By Melissa Jezior
Maybe you’ve had that boss. Or heard stories about that boss. Or maybe you are that boss.
“That’s the worst idea I’ve ever heard,” said that boss.
In front of everyone. With no empathy, no constructive feedback and no respect.
You’re deflated and embarrassed. But the effects of that dismissive sentence can go much further. Some on your team may feel empowered to use a similar poisonous communication style, while others could be reluctant to offer ideas for fear they’ll also be humiliated.
And then there’s the boss that just avoids confrontation altogether, giving no feedback whatsoever. Ideas just seem to stall or evaporate. What’s the point in expending brain power and time when ideas are met with radio silence?
Sure, not every idea will pass muster, and there truly are bad ideas. Or, someone may have a good idea, but it’s a bad fit for the organization’s goals or just too costly.
Apple founder Steve Jobs said successful companies are tough enough to kill many ideas, even good ones. In 1997, Jobs described how he had teams across the company working on wildly different ideas. But the multitude of ideas distracted Apple from focusing on its core business.
That’s when Apple had to focus.
People think focus means saying yes to the thing you’ve got to focus on. But that’s not what it means at all,” said Jobs. “It means saying no to the hundred other good ideas that there are. You have to pick carefully. I’m actually as proud of the things we haven’t done as the things I have done. Innovation is saying no to 1,000 things.”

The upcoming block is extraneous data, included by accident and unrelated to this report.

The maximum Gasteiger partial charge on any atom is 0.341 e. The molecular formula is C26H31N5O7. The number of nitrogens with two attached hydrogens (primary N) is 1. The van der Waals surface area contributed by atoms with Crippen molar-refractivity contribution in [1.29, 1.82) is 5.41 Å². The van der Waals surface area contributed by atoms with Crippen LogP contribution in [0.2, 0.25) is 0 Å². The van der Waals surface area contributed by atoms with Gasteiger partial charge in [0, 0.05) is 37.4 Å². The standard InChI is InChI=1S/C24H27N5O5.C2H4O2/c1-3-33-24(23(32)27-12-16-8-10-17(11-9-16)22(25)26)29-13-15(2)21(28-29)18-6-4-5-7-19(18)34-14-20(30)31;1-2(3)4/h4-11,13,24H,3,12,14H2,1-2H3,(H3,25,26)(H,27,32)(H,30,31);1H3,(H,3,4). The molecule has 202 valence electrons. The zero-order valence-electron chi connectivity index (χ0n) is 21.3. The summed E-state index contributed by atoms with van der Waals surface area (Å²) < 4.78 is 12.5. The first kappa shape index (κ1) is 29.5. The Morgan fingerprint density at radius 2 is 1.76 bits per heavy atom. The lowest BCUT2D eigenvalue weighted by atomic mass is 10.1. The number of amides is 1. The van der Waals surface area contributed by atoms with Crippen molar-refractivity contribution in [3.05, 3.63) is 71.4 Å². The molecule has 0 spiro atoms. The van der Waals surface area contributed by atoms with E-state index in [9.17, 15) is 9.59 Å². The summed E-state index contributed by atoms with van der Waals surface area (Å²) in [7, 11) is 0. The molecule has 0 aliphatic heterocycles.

So how does a leader kill some ideas while still fostering a culture that values ideas?
Ideas are the lifeblood of an organization, and killing ideas the wrong way can be toxic to your organization’s competitiveness and ability to retain employees.
Our research indicates that over a third (37 percent) of U.S. workers say they are likely to leave their company in the next year. That number jumps to almost half (44 percent) when workers say they don’t think their employer effectively channels the creativity of its workforce. But when employees feel that their creativity is effectively channeled, 66 percent say they are unlikely to leave. Only about half of employees in our study felt their employer frequently seeks their ideas to improve tools and processes.
This means that if companies want employees to develop and share their ideas, there must be a process to productively listen to all employees’ ideas, keep the ideas that are a good fit for the organization, and toss the ones that aren’t—all while cultivating an environment that empowers employees to keep the ideas coming.
Here are five practical steps leaders can implement to foster an ideas culture while also delicately killing ideas that just won’t work for your organization.
The first is to create a process to proactively solicit ideas that is embedded in the day-to-day so it becomes part of the fabric of the organization. For example, AT&T launched the “Innovation Pipeline,” a crowd-sourced tool that lets employees submit, vote on and discuss ideas. Employees have “virtual currency” to spend on ideas they like, and the top ideas are pitched to management. Since its beginning, the Innovation Pipeline has engaged 130,000 employees and resulted in $38 million in innovation investment according to Forbes. Even if you can’t copy that program exactly, the key is to have a process to regularly gather ideas as they arise and to ensure every employee knows that their ideas are encouraged and heard.